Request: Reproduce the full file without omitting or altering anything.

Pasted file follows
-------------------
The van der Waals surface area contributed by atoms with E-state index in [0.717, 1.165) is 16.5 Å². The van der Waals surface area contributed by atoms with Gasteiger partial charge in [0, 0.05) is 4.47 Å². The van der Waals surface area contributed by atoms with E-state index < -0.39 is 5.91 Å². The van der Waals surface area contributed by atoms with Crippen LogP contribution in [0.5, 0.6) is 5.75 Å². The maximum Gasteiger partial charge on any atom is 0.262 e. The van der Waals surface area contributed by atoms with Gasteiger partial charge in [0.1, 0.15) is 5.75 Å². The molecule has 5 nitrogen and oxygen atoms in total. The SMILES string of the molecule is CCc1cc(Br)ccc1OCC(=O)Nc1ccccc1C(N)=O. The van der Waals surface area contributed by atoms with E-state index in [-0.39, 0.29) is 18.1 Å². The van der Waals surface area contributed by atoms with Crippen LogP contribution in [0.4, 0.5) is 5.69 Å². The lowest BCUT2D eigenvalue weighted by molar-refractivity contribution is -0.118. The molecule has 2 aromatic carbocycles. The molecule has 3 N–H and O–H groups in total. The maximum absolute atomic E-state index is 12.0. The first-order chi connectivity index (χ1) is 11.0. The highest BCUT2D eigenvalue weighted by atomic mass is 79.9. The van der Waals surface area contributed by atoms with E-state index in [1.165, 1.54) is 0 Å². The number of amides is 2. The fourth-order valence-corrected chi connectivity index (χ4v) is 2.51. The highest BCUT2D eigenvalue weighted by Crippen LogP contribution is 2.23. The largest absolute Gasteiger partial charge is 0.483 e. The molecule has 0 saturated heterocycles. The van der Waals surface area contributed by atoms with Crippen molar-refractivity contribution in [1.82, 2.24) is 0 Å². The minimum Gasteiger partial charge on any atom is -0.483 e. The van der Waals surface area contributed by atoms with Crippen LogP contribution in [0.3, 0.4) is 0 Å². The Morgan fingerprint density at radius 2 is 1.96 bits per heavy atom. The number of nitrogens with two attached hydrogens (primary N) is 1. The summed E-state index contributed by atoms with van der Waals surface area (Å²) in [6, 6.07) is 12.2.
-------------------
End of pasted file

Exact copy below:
The van der Waals surface area contributed by atoms with E-state index in [0.717, 1.165) is 16.5 Å². The van der Waals surface area contributed by atoms with Gasteiger partial charge in [0, 0.05) is 4.47 Å². The van der Waals surface area contributed by atoms with E-state index < -0.39 is 5.91 Å². The van der Waals surface area contributed by atoms with Crippen LogP contribution in [0.5, 0.6) is 5.75 Å². The maximum Gasteiger partial charge on any atom is 0.262 e. The van der Waals surface area contributed by atoms with Gasteiger partial charge in [0.1, 0.15) is 5.75 Å². The molecule has 5 nitrogen and oxygen atoms in total. The SMILES string of the molecule is CCc1cc(Br)ccc1OCC(=O)Nc1ccccc1C(N)=O. The van der Waals surface area contributed by atoms with E-state index in [-0.39, 0.29) is 18.1 Å². The van der Waals surface area contributed by atoms with Crippen LogP contribution in [0.4, 0.5) is 5.69 Å². The lowest BCUT2D eigenvalue weighted by molar-refractivity contribution is -0.118. The molecule has 2 aromatic carbocycles. The molecule has 3 N–H and O–H groups in total. The maximum absolute atomic E-state index is 12.0. The first-order chi connectivity index (χ1) is 11.0. The highest BCUT2D eigenvalue weighted by atomic mass is 79.9. The van der Waals surface area contributed by atoms with E-state index in [1.165, 1.54) is 0 Å². The number of amides is 2. The fourth-order valence-corrected chi connectivity index (χ4v) is 2.51. The highest BCUT2D eigenvalue weighted by Crippen LogP contribution is 2.23. The largest absolute Gasteiger partial charge is 0.483 e. The molecule has 0 saturated heterocycles. The van der Waals surface area contributed by atoms with Crippen molar-refractivity contribution in [1.82, 2.24) is 0 Å². The minimum Gasteiger partial charge on any atom is -0.483 e. The van der Waals surface area contributed by atoms with Crippen LogP contribution in [0.3, 0.4) is 0 Å². The Morgan fingerprint density at radius 2 is 1.96 bits per heavy atom. The number of nitrogens with two attached hydrogens (primary N) is 1. The summed E-state index contributed by atoms with van der Waals surface area (Å²) in [6, 6.07) is 12.2.